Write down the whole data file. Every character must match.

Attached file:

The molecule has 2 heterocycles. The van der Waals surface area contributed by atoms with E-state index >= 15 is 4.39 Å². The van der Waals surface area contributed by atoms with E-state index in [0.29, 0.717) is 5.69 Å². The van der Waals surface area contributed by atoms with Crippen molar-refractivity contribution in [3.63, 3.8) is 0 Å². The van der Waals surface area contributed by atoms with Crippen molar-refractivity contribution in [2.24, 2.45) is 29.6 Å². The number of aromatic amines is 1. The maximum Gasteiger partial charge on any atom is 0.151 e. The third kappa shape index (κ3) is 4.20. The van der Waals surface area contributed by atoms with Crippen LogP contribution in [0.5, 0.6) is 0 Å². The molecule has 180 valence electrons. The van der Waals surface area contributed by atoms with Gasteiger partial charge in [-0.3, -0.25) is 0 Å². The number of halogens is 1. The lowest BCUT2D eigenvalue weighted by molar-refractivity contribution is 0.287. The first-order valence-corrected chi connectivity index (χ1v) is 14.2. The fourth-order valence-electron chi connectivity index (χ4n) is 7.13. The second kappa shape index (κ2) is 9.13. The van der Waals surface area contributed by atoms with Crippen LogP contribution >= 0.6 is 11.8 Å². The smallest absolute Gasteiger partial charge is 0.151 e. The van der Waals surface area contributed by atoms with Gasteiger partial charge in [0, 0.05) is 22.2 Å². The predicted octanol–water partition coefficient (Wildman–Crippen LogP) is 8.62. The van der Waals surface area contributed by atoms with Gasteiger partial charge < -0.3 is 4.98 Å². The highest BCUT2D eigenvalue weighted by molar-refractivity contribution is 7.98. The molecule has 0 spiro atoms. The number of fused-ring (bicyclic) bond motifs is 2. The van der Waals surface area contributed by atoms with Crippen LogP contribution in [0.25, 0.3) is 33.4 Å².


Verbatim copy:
The molecule has 2 heterocycles. The van der Waals surface area contributed by atoms with E-state index >= 15 is 4.39 Å². The van der Waals surface area contributed by atoms with E-state index in [0.29, 0.717) is 5.69 Å². The van der Waals surface area contributed by atoms with Crippen molar-refractivity contribution in [3.63, 3.8) is 0 Å². The van der Waals surface area contributed by atoms with Crippen molar-refractivity contribution in [2.24, 2.45) is 29.6 Å². The number of aromatic amines is 1. The maximum Gasteiger partial charge on any atom is 0.151 e. The third kappa shape index (κ3) is 4.20. The van der Waals surface area contributed by atoms with Crippen LogP contribution in [0.5, 0.6) is 0 Å². The molecule has 180 valence electrons. The van der Waals surface area contributed by atoms with Gasteiger partial charge in [-0.3, -0.25) is 0 Å². The number of halogens is 1. The lowest BCUT2D eigenvalue weighted by molar-refractivity contribution is 0.287. The first-order valence-corrected chi connectivity index (χ1v) is 14.2. The fourth-order valence-electron chi connectivity index (χ4n) is 7.13. The second kappa shape index (κ2) is 9.13. The van der Waals surface area contributed by atoms with Crippen LogP contribution >= 0.6 is 11.8 Å². The smallest absolute Gasteiger partial charge is 0.151 e. The van der Waals surface area contributed by atoms with Gasteiger partial charge in [0, 0.05) is 22.2 Å². The predicted octanol–water partition coefficient (Wildman–Crippen LogP) is 8.62. The van der Waals surface area contributed by atoms with Gasteiger partial charge < -0.3 is 4.98 Å². The highest BCUT2D eigenvalue weighted by molar-refractivity contribution is 7.98. The molecule has 0 spiro atoms. The number of fused-ring (bicyclic) bond motifs is 2. The van der Waals surface area contributed by atoms with Crippen LogP contribution in [0.25, 0.3) is 33.4 Å².